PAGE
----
The fact of the matter is that Japan does not have any legal right to claim any territories (such as Northern territories, Dokdo, and Diaoyu) without the “San Francisco System.” Basically, Japan’s claim is flawed! Without San Francisco Peace Treaty, the only international treaties: Cairo Declaration and Potsdam Declaration made Japan’s case worse. That is, Japan does not any rights to claim anything except “Japanese sovereignty shall be limited to the islands of Honshu, Hokkaido, Kyushu, Shikoku, and such minor islands as we [the Chinese, the Russian, and the American] determine (Potsdam Declaration, Article 8).” Even Liuqiu/Ryukyu Islands (today’s Okinawa) was not included the above list.

Source: Huanqiu Times (access date: 15 August 2012).

Thursday, August 16, 2012

The Chinese Landed-I/The Diaoyu/Senkaku Islands-X

When the Japanese government arrested 14 Chinese including two journalists: Jiang Xiaofeng and Liang Peijing from the Phoenix TV in Hong Kong, the Chinese government, along with Taiwan and Hong Kong governments, asked for the unconditional release of all Chinese. For the first time since 2004, Chinese once against successfully landed at the Diaoyu Islands in the East China Sea. The Japanese right-wings including the Governor of Tokyo wanted to a trial. Chinese nationalists, on the other hand, want the Chinese military to do something. What will the Japanese government do? Probably, Japan will release them very soon regardless of the Japanese right-wings’ wishes. The reason will be the next blog tomorrow.

Source: Huanqiu Times (access date: 16 August 2012).

Wednesday, August 15, 2012

President Lee Myung-Bak Landed-I/The Dokdo/Takeshima-I

In an unprecedented move, the South Korean President Lee Myung-Bak visited Dokdo, which Japan calls Takeshima, claiming its sovereignty on August 10, 2012. “Dokdo is genuinely our territory,” said Lee (Washington Post 11 August 2012).The Noda regime was shocked; it recalled its ambassador back to Tokyo in order to protest Lee’s action. As Lee’s spokeswoman states, “The Japanese government doesn’t have the power to tell him to go or not, because it’s definitely Korean territory (Financial Times 10 August 2012).” By now, the Japanese right-wings are getting mad, and what can they do? The Tokyo metropolitan government should collect money again to buy Dokdo. At the same, Lee’s action has inspired Chinese nationalists who have tried to land on the Diaoyu/Senkaku Islands.  All of these territory disputes, as well as the dispute over the Northern territory with Russia are the result of “landmines” created in the East Asian region by the United States when the San Francisco Peace Treaty was signed in the 1950s.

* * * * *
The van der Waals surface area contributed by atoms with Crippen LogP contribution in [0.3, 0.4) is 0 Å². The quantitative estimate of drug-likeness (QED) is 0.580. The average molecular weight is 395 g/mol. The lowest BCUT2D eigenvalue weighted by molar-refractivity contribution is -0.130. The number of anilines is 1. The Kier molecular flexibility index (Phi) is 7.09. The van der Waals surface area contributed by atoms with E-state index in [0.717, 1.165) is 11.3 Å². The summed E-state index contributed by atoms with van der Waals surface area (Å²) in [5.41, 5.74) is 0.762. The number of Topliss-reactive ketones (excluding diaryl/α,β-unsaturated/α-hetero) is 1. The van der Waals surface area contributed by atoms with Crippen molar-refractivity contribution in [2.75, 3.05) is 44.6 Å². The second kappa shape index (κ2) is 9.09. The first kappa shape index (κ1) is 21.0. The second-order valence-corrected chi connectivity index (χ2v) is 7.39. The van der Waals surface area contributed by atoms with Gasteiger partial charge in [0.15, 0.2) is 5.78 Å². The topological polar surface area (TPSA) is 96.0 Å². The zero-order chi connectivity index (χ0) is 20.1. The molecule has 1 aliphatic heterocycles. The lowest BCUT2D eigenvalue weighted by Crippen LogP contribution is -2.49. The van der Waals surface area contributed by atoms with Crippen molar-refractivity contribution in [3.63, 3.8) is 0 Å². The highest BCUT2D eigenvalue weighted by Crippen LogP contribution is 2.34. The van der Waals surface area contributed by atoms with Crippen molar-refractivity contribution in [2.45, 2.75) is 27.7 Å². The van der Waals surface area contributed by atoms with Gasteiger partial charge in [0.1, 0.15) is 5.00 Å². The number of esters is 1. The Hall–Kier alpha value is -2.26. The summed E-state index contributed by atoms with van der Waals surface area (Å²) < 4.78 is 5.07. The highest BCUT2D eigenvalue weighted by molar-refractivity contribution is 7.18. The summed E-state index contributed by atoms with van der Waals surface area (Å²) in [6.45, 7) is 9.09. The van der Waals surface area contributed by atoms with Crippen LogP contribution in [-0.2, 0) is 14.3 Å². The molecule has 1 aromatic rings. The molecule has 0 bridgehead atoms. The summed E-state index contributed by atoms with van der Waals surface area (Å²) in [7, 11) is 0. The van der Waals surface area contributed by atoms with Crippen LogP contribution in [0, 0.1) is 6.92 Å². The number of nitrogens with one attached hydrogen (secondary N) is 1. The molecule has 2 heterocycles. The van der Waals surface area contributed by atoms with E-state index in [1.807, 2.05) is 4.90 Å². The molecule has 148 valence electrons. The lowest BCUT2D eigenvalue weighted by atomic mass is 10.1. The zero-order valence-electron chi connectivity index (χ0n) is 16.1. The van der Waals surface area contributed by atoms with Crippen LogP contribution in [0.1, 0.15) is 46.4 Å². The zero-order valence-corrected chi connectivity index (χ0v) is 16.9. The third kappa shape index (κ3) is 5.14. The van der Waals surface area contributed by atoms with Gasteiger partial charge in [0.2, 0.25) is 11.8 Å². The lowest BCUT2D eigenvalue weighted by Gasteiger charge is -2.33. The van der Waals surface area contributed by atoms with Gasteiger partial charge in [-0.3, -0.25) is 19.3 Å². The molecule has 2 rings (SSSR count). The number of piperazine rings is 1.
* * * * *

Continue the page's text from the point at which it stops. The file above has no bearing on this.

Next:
Source: Reuters News (access date: 15 August 2012).

Source: Korean swimmers landed at the Dokdo. Huanqiu Times (access date: 15 August 2012).

Saturday, August 11, 2012

CNN News: Anti-Nuclear Movement in Japan

Source: CNN News (access date: August 11, 2012)

Friday, August 10, 2012

Anti-Nuclear Movement in Japan: In the Japanese Diet-XVII

The Japanese "Jasmine Revolution"-VI on August 10, 2012
Source: JNN News (access date: August 10, 2012)

Tuesday, August 7, 2012

Anti-Nuclear Movement in Japan: In the Japanese Diet-XVI

The Japanese "Jasmine Revolution"-V on July 27, 2012
Source: (access date: 6 August 2012)